One of the problems with an industry such as fashion latching on to a movement such as #MeToo is that at some point, no matter how sincere and earnest the actions might be, those whose work is not shown first can appear to be merely jumping on a bandwagon for the sake of expediency. Since we experience fashion shows along a linear schedule it is inevitable that shows later in the month feel to some degree as though they’re copying what we saw earlier in the month. Reality is that designers plan these shows independently months in advance. Any overlap is accidental. Still, those who come late in the schedule have to work harder to seem original.
Such is the problem the design team of Rob Jones and Catherine Teatum. I’m sure when they sat down last year and planned the massive video presentation projected onto the back wall, they had no idea that Marques’ Almeida would do almost exactly the same thing two days before them. I’m sure when they planned a color palette that fell into three parts, the first focusing on shades of pink, they didn’t realize just how many other designers would use that same color range. Yet, both those things happened and as a result, the TeatumJones show felt very much like a re-run, a variation of something we had seen before.
The video, which appeared in segments before each portion of the collection, presented the women’s answer to questions such as, “What has been the most intensely sad moment of your life so far?” A loaded question to be sure, the women’s answers involved moments of physical and emotional pain that has left a lasting imprint. Each of the three questions correlated to a specific color. Joy is represented by the shades of pink and red. Sadness is represented by the blues/blacks. White, which closes the collection, represents hope.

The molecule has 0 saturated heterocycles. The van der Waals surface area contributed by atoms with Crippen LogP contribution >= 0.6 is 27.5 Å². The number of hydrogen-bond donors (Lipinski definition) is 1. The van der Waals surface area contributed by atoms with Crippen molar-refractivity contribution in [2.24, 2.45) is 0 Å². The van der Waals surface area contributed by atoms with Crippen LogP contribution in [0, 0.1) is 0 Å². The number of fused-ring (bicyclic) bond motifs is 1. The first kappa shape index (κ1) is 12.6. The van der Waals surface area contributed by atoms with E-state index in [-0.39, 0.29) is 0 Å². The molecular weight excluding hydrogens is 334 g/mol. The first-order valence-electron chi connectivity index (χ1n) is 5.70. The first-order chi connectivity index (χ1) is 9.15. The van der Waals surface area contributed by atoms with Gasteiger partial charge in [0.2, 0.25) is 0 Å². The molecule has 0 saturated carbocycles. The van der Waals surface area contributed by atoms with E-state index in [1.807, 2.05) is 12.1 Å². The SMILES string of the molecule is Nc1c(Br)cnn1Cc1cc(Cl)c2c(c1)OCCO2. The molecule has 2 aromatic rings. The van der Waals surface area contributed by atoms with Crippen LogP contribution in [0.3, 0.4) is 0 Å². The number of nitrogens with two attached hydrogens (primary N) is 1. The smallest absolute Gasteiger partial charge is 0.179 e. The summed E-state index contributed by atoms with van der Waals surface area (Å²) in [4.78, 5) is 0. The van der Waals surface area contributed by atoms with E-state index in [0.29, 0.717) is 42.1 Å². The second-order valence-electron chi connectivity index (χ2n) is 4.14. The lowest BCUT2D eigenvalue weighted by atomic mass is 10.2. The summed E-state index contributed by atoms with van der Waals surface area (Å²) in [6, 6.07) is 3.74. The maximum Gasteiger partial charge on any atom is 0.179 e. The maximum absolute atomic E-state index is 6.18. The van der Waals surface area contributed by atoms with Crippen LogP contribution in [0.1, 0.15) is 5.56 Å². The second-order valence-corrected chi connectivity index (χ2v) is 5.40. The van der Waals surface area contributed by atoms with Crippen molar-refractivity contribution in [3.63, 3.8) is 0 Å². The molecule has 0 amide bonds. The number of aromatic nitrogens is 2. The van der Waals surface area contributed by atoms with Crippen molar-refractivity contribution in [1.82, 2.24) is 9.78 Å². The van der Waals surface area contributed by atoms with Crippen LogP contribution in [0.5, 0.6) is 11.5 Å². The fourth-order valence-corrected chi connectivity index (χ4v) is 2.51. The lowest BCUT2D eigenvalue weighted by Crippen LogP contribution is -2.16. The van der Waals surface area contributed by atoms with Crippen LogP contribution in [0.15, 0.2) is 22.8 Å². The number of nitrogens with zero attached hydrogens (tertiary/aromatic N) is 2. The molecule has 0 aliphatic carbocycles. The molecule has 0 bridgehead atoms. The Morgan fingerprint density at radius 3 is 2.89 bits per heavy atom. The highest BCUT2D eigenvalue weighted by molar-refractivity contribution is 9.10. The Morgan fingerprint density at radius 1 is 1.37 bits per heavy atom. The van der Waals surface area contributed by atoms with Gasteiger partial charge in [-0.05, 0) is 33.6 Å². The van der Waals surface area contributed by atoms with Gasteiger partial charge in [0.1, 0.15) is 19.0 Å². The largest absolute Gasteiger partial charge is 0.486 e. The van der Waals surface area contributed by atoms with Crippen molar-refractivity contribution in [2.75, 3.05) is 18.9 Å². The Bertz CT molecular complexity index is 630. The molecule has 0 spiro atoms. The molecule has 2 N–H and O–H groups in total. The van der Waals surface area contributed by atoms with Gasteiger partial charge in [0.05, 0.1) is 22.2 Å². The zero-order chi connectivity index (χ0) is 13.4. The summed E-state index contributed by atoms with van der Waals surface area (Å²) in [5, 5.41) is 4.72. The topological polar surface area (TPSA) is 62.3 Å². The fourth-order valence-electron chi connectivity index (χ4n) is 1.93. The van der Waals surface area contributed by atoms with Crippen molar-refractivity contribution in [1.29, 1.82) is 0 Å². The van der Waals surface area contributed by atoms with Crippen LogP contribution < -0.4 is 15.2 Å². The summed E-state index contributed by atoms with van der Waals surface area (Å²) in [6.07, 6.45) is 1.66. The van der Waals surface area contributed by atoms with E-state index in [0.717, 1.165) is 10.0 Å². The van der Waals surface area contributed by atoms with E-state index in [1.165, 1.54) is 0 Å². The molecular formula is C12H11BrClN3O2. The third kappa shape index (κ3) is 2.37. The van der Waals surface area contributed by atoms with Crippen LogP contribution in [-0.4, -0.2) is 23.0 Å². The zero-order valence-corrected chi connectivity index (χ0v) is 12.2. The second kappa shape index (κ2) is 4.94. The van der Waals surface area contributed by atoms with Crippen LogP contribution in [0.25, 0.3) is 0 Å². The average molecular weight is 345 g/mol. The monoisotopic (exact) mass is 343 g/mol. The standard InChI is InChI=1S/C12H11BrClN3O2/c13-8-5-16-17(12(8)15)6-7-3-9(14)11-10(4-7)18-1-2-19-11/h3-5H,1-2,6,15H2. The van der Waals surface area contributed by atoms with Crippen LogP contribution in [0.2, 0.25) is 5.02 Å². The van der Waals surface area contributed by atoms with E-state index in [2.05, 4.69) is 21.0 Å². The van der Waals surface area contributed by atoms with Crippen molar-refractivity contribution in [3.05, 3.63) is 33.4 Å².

Walking the runway was a diverse cast of women encompassing a wide age range, exceptional racial and gender inclusivity, and amputee model Kelly Knox who has been rather busy this runway season. Sending such a strong message of power, strength, and inclusion would have stood out dramatically had it occurred at the beginning of London Fashion Week. Coming when it did, though, on the last day and just a couple of hours before the Queen arrived at Richard Quinn’s show, many reporting outlets, including all Condè Nast titles, dropped their coverage.
What might have fueled that decision to drop Teatum Jones to cover Quinn is that while the concept was strong, the actual clothing line also felt a bit like they had taken previous silhouettes and done a dye job on them. How many oversize statement coats can they do? How many times have we seen extended sleeves? While the pieces are attractive and very commercial, we’ve already seen enough trouser suits to fill wardrobes for two or three seasons and we still have Milan and Paris to go. That sense of sameness is not something designers can anticipate because it doesn’t occur in their world. They don’t see their collection in comparison with everyone else. We do.
Here are a few samples from this Teatum Jones set:
The Teatum Jones show was quite emotional and inspiring. Participants and guests lingered far longer than usual sharing stories and giving encouragement. Theirs is a strong collection with a genuinely important message. Unfortunately, it has been buried in the editorial cellars and ignored by all but their existing client base. Let’s hope they can change that before next season.